If you have a car, there’s a relatively small parking lot right at the south side of the bridge (here on Google Maps). You could also park here, just down the hill. 

When you’re at the bridge, there are a few places we’d make sure to hit for great photos. 

  • The Main Viewpoint: Go here for the classic view of the bridge. 

  • The Cypress Trees View: Go here for the bridge framed by a couple of photogenic trees. 

  • Marshall’s Beach: A little further – about two miles round trip from the parking lot – this is the best view of the bridge in the city, hands down. It’s better at sunset, when the golden light of the setting sun lights up the bridge in a brilliant red color, but the morning light will do just fine. 
The view from Marshall’s Beach
The view between the Cypress Trees
The main viewpoint of the Golden Gate Bridge

Definitely do some exploring of the batteries (that’s the old bunker-ish things) too, which are a unique aspect of this part of California. 

Another cool spot to see the bridge is from below, which you can do at Fort Point. It’s a 0.7 mile downhill walk from the toll plaza, and if you don’t have a car, you can plan on catching a Lyft to your next stop from here to avoid having to walk back up the hill.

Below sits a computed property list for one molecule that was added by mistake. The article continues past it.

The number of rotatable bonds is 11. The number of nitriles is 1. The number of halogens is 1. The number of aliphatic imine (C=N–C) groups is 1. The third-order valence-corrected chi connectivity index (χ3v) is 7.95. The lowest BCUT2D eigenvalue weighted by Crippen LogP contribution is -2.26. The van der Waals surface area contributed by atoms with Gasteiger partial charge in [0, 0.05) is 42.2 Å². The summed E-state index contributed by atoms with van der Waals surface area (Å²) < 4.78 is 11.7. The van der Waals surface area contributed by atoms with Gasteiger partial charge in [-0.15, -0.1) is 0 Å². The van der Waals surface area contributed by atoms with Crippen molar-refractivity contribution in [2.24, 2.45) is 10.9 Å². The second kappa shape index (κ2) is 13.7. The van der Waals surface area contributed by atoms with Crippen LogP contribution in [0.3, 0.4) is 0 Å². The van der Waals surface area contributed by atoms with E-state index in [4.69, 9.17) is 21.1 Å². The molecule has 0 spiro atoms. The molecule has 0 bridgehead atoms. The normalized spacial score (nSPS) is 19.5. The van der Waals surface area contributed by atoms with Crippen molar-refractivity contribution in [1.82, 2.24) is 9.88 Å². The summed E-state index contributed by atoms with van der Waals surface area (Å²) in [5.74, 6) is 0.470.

The view of the bridge from Fort Point

Brunch: A San Francisco Tradition

Next up is brunch. People in San Francisco absolutely adore standing in line for brunch. Pick any Saturday or Sunday, drive around the city, and you’re sure to see people milling around outside the trendiest restaurants in the city waiting for their turn to sit down and enjoy a leisurely breakfast / lunch. 

Here are a few of our favorite breakfast / brunch options in San Francisco, all of which are on the western end of the city, and are at least somewhat convenient to get to from the bridge. 

Zazie: We’ve legit waited for two hours for brunch here, and we’d do it again in a heartbeat. It’s also a good spot for dinner, for what it’s worth. There are no reservations, and you put your name on the list and they’ll text you when the table is ready for you. It’s worth it for the benedicts. Make sure to see if you can sit in their lovely backyard patio. One other note – no tips here, they pay their employees a fair wage and it’s priced into the cost of your meal. 

Brenda’s Meat & Three: The sister restaurant to Brenda’s Soul Food, which is a famous brunch spot in the Tenderloin, this place has essentially the same menu with a better location and much smaller lines. They serve “French Soul Food” inspired by the owner’s experience growing up in Louisiana. Get the beignets and the biscuits and gravy (definitely not gluten free, for my Celiac friends – this is not the place for us, sadly, but my family and friends all love it!). 

If you’re more in the mood for pastries, there are two great options in this part of town, which is where Matt lived for five years before we moved in together. Again, neither has gluten free options, which is why Matt makes other people do the hard work of eating delicious croissants and various other pastries to help him evaluate.